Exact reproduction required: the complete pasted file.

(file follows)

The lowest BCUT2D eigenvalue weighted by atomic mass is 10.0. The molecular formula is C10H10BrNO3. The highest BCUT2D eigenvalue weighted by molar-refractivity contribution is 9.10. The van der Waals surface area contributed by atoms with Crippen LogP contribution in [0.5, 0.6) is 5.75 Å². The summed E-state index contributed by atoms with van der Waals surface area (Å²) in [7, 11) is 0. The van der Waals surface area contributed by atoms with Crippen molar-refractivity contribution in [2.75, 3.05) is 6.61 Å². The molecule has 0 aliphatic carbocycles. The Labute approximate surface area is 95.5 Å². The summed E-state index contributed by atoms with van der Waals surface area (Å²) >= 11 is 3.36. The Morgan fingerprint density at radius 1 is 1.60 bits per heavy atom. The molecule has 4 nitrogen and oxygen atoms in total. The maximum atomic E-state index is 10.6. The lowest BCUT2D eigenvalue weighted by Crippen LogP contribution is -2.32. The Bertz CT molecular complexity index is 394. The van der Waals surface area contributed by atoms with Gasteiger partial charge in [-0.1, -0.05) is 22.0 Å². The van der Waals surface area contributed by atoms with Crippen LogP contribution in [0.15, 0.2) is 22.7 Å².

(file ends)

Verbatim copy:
The lowest BCUT2D eigenvalue weighted by atomic mass is 10.0. The molecular formula is C10H10BrNO3. The highest BCUT2D eigenvalue weighted by molar-refractivity contribution is 9.10. The van der Waals surface area contributed by atoms with Crippen LogP contribution in [0.5, 0.6) is 5.75 Å². The summed E-state index contributed by atoms with van der Waals surface area (Å²) in [7, 11) is 0. The van der Waals surface area contributed by atoms with Crippen molar-refractivity contribution in [2.75, 3.05) is 6.61 Å². The molecule has 0 aliphatic carbocycles. The Labute approximate surface area is 95.5 Å². The summed E-state index contributed by atoms with van der Waals surface area (Å²) >= 11 is 3.36. The Morgan fingerprint density at radius 1 is 1.60 bits per heavy atom. The molecule has 4 nitrogen and oxygen atoms in total. The maximum atomic E-state index is 10.6. The lowest BCUT2D eigenvalue weighted by Crippen LogP contribution is -2.32. The Bertz CT molecular complexity index is 394. The van der Waals surface area contributed by atoms with Gasteiger partial charge in [-0.1, -0.05) is 22.0 Å². The van der Waals surface area contributed by atoms with Crippen LogP contribution in [0.15, 0.2) is 22.7 Å².